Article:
Introducing AWS Application Composer (Preview)

AWS Application Composer helps developers simplify and accelerate architecting, configuring, and building serverless applications. You can drag, drop, and connect AWS services into an application architecture by using AWS Application Composer’s browser-based visual canvas. AWS Application Composer helps you focus on building by maintaining deployment-ready infrastructure as code (IaC) definitions, complete with integration configuration for each service.

Los experimentos del piloto automático de Amazon SageMaker se ejecutan con el modo de entrenamiento de conjunto y brindan visibilidad y métricas adicionales del flujo de trabajo de AutoML

El piloto automático de Amazon SageMaker ahora brinda más información sobre el flujo de trabajo subyacente de cada prueba dentro de un experimento del piloto automático de SageMaker puesto en marcha con el modo de entrenamiento de conjunto. El piloto automático de SageMaker clasifica una lista de modelos de machine learning por latencia de inferencia (es decir, el tiempo que se debe esperar para obtener el resultado de la predicción de un punto de conexión en tiempo real en el que se implementa el modelo) y por métricas objetivas, como la exactitud, la precisión, la recuperación y el área bajo la curva en la tabla de clasificación de modelos. El piloto automático de SageMaker crea, entrena y ajusta automáticamente los mejores modelos de machine learning en función de sus datos, al mismo tiempo que le permite mantener un control y una visibilidad totales. 

Amazon EMR en EKS incorpora la compatibilidad con la configuración de las propiedades de Spark dentro de los cuadernos de Jupyter en EMR Studio

Nos complace anunciar la compatibilidad con la configuración de las propiedades de Spark dentro de las sesiones de cuadernos de Jupyter en EMR Studio para las cargas de trabajo interactivas de Spark. Amazon EMR en EKS permite que los clientes ejecuten marcos de macrodatos de código abierto, como Apache Spark en Amazon EKS. Los clientes de Amazon EMR en EKS configuran y utilizan un punto de conexión administrado (disponible en la versión preliminar) para ejecutar cargas de trabajo interactivas mediante integrated development environments (IDE, entornos de desarrollo integrado) como EMR Studio.

Administre los metadatos de las tablas en el catálogo de datos de AWS Glue cuando ejecute cargas de trabajo de Flink en Amazon EMR

Los clientes de Amazon EMR ahora pueden utilizar el catálogo de datos de AWS Glue de sus flujos de trabajo de SQL de lote y de streaming en Flink. El catálogo de datos de AWS Glue es un catálogo compatible con la tienda de metadatos de Apache Hive. Puede configurar sus trabajos de Flink en Amazon EMR de modo tal que el catálogo de datos se utilice como una tienda de metadatos de Apache Hive externa. Con este lanzamiento, puede ejecutar directamente las consultas de SQL de Flink sobre las tablas almacenadas en el catálogo de datos.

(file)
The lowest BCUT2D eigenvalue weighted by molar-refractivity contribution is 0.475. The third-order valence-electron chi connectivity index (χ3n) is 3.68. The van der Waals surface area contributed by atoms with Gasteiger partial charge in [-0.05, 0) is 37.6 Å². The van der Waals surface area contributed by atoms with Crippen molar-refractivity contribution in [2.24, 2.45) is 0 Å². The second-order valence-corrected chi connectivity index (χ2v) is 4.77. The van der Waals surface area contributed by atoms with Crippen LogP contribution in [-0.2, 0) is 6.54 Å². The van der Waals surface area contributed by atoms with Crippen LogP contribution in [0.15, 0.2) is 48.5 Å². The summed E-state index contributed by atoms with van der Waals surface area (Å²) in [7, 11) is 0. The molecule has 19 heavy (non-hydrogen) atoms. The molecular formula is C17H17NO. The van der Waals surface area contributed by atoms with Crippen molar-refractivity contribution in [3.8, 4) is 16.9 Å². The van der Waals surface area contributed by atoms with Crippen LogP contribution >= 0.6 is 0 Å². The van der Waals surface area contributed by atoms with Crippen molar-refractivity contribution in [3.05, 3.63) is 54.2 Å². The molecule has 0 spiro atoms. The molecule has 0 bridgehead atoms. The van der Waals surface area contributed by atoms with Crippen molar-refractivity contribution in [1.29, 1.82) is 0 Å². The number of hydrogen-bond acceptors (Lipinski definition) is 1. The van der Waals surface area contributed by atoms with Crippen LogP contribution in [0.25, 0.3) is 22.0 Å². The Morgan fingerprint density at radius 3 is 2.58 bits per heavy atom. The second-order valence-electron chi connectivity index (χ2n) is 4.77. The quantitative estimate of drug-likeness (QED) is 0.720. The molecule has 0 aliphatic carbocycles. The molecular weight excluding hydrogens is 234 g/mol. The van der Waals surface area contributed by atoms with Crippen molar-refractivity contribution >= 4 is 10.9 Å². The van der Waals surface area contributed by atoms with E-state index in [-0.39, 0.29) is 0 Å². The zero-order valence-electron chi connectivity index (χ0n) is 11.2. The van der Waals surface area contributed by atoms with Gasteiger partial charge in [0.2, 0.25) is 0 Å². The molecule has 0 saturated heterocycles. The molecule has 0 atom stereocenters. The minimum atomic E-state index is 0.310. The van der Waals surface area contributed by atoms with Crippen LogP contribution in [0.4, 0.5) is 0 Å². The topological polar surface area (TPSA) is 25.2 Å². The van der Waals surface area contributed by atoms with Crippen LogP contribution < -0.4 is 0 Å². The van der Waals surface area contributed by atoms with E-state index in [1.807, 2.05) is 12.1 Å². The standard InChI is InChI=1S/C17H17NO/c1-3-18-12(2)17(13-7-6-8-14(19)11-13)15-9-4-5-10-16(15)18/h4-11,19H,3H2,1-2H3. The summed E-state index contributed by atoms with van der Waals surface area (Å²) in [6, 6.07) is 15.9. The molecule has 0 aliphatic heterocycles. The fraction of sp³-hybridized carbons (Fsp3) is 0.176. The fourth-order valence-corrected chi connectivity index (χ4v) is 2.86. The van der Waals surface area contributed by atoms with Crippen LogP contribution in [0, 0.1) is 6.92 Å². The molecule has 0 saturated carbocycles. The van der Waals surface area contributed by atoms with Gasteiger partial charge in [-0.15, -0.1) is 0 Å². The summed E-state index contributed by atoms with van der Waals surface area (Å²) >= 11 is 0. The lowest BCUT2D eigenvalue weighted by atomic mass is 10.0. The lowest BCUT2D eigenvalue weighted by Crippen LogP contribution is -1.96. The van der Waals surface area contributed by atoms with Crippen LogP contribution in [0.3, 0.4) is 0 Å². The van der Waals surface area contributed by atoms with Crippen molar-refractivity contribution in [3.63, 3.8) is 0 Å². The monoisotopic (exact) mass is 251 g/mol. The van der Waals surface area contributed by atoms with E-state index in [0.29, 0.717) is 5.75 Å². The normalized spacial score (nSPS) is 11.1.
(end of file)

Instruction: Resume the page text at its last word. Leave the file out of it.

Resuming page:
Compatibilidad con la lectura y escritura de datos en Amazon DynamoDB y el acceso entre cuentas de Amazon S3 con Amazon EMR sin servidor

Amazon EMR sin servidor presenta la compatibilidad con la lectura y escritura de datos en Amazon DynamoDB con sus flujos de trabajo de Spark y Hive. Ahora, puede exportar, importar, consultar y unir tablas de Amazon DynamoDB directamente desde sus aplicaciones Spark o Hive de EMR sin servidor. Amazon DynamoDB es una base datos NoSQL completamente administrada que cumple con los requisitos de latencia y rendimiento de las aplicaciones de alta demanda, ya que proporciona una latencia de milisegundos de un solo dígito y un perfecto rendimiento predecible con escalabilidad de almacenamiento. 

How to use App Engine pull tasks (Module 18)

Posted by Wesley Chun (@wescpy), Developer Advocate, Google Cloud

Introduction and background

The Serverless Migration Station mini-series helps App Engine developers modernize their apps to the latest language runtimes, such as from Python 2 to 3 or Java 8 to 17, or to sister serverless platforms Cloud Functions and Cloud Run. Another goal of this series is to demonstrate how to move away from App Engine’s original APIs (now referred to as legacy bundled services) to Cloud standalone replacement services. Once no longer dependent on these proprietary services, apps become much more portable, making them flexible enough to:

App Engine’s Task Queue service provides infrastructure for executing tasks outside of the standard request-response workflow. Tasks may consist of workloads exceeding request timeouts or periodic tangential work. The Task Queue service provides two different queue types, push and pull, for developers to perform auxiliary work.

Push queues are covered in Migration Modules 7-9, demonstrating how to add use of push tasks to an existing baseline app followed by steps to migrate that functionality to Cloud Tasks, the standalone successor to the Task Queues push service. We turn to pull queues in today’s video where Module 18 demonstrates how to add use of pull tasks to the same baseline sample app. Module 19 follows, showing how to migrate that usage to Cloud Pub/Sub.